Hampshire Hospitals NHS Foundation Trust (HHFT) is urging parents across Hampshire to support a new respiratory virus study looking into the UK’s leading cause of infant hospitalisation, RSV (Respiratory Syncytial Virus).
Taking place at HHFT’s Basingstoke and Winchester hospitals, the ground-breaking HARMONIE study is looking at how strongly babies can be protected from serious illness due to RSV infection, by giving them a single dose of nirsevimab, a monoclonal antibody immunisation.
In recent months, HHFT’s emergency and paediatric departments have seen a stark increase of RSV cases in babies across all sites, emphasising the importance of this study.
Madiha Aziz, paediatric doctor at Hampshire Hospitals NHS Foundation Trust, whose son is taking part in the study, said:
“Working in paediatrics, I see a lot of poorly babies come into the hospital with respiratory illness and it is very often due to RSV infection.
“When I heard that the study was taking place, I didn’t hesitate. I felt the need to contribute in any way that I could, knowing that it will be helping to reduce the severity of RSV infection for babies in the future, including my own.
“My son was 11 months old when we signed up for it, and taking part has been so easy. You have an initial meeting to find out which group your child will be in and everything else you can do in the comfort of your own home, filling out some questions each month through an app and a phone call after a year.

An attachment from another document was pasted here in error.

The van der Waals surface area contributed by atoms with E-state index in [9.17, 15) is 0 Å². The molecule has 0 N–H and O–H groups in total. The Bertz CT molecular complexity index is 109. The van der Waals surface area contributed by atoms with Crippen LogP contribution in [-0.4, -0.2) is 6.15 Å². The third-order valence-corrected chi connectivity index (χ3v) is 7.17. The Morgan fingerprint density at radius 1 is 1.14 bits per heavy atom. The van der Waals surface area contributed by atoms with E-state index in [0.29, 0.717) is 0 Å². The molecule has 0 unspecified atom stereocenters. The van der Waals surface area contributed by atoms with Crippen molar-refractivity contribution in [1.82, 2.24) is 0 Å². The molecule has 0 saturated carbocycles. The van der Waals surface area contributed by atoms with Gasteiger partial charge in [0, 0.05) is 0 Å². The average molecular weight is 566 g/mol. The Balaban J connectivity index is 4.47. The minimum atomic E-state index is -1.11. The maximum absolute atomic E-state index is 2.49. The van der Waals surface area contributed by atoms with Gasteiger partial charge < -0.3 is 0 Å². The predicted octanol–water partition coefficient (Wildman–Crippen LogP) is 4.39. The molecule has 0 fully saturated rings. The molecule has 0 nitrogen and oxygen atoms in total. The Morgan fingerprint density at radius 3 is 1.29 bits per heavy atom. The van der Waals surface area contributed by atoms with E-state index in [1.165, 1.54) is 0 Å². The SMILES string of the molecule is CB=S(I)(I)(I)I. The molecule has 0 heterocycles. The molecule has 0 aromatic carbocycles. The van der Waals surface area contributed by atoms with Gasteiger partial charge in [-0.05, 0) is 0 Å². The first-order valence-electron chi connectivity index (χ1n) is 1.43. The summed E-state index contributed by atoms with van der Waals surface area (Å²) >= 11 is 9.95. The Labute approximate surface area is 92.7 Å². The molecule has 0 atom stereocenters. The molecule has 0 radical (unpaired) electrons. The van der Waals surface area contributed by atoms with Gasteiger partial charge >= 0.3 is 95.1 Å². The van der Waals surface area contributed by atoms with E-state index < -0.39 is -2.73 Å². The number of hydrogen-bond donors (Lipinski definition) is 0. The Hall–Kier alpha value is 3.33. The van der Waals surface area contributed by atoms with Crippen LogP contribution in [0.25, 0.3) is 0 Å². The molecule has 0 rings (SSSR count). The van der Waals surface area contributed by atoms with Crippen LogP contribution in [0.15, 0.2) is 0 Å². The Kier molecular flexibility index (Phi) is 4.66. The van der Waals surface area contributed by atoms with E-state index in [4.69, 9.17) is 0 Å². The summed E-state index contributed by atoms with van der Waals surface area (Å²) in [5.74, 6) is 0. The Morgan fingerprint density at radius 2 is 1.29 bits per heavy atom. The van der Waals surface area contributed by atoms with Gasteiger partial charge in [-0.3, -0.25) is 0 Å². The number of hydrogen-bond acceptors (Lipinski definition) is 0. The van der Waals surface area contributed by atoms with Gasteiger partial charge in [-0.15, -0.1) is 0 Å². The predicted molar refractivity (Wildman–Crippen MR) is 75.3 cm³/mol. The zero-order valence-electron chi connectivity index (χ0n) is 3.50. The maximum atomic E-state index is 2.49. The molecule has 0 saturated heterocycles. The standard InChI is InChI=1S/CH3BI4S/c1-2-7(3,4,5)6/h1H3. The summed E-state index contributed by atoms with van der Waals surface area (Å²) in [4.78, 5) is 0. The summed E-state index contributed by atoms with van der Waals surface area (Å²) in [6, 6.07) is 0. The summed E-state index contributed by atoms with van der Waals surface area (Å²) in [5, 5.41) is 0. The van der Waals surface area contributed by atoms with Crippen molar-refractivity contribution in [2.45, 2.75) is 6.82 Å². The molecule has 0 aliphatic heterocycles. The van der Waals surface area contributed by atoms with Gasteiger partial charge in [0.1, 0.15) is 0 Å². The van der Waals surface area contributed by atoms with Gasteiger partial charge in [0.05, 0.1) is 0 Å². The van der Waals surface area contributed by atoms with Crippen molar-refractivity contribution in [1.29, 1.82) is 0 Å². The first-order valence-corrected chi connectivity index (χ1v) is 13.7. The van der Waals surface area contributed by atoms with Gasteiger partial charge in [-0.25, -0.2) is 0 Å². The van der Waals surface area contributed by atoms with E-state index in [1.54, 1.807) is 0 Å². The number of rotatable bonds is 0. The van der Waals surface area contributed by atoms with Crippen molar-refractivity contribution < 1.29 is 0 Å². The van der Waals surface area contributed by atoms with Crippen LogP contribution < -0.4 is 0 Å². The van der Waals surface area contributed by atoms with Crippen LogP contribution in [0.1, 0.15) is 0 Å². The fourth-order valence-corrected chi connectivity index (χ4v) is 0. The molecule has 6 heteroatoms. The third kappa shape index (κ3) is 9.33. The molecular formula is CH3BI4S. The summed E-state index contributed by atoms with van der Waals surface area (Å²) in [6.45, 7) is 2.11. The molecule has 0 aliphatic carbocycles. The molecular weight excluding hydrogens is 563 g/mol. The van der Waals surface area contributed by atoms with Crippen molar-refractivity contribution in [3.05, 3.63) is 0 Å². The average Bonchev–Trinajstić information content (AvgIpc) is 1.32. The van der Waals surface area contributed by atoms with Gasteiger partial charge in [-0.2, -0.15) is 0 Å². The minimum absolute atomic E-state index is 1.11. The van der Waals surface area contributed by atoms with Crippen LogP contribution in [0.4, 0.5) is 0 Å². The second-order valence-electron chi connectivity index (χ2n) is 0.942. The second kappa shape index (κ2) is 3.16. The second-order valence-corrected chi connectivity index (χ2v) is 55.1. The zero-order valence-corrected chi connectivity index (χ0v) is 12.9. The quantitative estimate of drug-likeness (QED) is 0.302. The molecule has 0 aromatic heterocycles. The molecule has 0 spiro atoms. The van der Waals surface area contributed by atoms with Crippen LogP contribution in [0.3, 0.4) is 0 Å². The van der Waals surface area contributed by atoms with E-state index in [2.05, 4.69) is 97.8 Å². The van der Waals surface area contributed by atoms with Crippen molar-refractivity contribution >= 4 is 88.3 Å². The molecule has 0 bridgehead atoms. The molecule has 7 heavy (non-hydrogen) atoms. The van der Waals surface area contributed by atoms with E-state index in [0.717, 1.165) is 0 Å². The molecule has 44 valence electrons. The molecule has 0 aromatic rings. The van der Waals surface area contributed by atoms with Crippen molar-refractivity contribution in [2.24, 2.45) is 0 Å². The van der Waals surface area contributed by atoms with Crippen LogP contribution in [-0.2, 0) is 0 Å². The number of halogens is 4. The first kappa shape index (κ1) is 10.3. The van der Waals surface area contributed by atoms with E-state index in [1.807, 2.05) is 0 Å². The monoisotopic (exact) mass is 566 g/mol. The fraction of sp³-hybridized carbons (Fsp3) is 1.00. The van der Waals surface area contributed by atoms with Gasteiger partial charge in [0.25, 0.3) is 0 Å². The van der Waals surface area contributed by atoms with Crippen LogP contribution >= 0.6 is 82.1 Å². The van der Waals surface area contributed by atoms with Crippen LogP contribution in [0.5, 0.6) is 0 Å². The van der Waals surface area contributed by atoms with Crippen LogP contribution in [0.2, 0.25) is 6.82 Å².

“Taking part doesn’t seem like much, but it will have a huge impact.”
Anyone interested in finding out more or signing up can visit the study website rsvharmoniestudy.com/en-gb or email [email protected]
RSV affects 90% of children before the age of two. Whilst it often causes only mild illnesses, like a cold, for some babies it leads to more severe lung problems such as bronchiolitis and pneumonia.
The study, which is a collaboration between Sanofi, its partner AstraZeneca, and the National Institute for Health and Care Research (NIHR), will evaluate the efficacy of nirsevimab. The antibody has recently been approved by both the Medicines and Healthcare products Regulatory Agency (MHRA) and the European Medicines Agency (EMA).